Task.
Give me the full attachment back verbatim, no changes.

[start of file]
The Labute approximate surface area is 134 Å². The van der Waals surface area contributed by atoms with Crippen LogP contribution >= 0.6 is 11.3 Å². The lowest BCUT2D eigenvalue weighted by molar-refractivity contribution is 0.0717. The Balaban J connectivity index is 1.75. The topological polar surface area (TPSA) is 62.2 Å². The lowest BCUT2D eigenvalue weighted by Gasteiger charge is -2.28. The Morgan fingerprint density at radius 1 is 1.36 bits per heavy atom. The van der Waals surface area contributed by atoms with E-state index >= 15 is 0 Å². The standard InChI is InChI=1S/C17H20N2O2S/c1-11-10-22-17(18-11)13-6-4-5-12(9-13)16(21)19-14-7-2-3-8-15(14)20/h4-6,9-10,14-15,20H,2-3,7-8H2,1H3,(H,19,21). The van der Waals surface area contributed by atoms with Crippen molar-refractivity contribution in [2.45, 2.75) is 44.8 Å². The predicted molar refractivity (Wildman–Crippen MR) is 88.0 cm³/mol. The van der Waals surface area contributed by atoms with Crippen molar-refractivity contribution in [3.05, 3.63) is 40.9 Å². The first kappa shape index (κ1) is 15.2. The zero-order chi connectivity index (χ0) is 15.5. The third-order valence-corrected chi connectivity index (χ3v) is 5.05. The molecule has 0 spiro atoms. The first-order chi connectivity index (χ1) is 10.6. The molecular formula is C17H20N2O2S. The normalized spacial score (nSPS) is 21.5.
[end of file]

The Labute approximate surface area is 134 Å². The van der Waals surface area contributed by atoms with Crippen LogP contribution >= 0.6 is 11.3 Å². The lowest BCUT2D eigenvalue weighted by molar-refractivity contribution is 0.0717. The Balaban J connectivity index is 1.75. The topological polar surface area (TPSA) is 62.2 Å². The lowest BCUT2D eigenvalue weighted by Gasteiger charge is -2.28. The Morgan fingerprint density at radius 1 is 1.36 bits per heavy atom. The van der Waals surface area contributed by atoms with E-state index >= 15 is 0 Å². The standard InChI is InChI=1S/C17H20N2O2S/c1-11-10-22-17(18-11)13-6-4-5-12(9-13)16(21)19-14-7-2-3-8-15(14)20/h4-6,9-10,14-15,20H,2-3,7-8H2,1H3,(H,19,21). The van der Waals surface area contributed by atoms with Crippen molar-refractivity contribution in [2.45, 2.75) is 44.8 Å². The predicted molar refractivity (Wildman–Crippen MR) is 88.0 cm³/mol. The van der Waals surface area contributed by atoms with Crippen molar-refractivity contribution in [3.05, 3.63) is 40.9 Å². The first kappa shape index (κ1) is 15.2. The zero-order chi connectivity index (χ0) is 15.5. The third-order valence-corrected chi connectivity index (χ3v) is 5.05. The molecule has 0 spiro atoms. The first-order chi connectivity index (χ1) is 10.6. The molecular formula is C17H20N2O2S. The normalized spacial score (nSPS) is 21.5.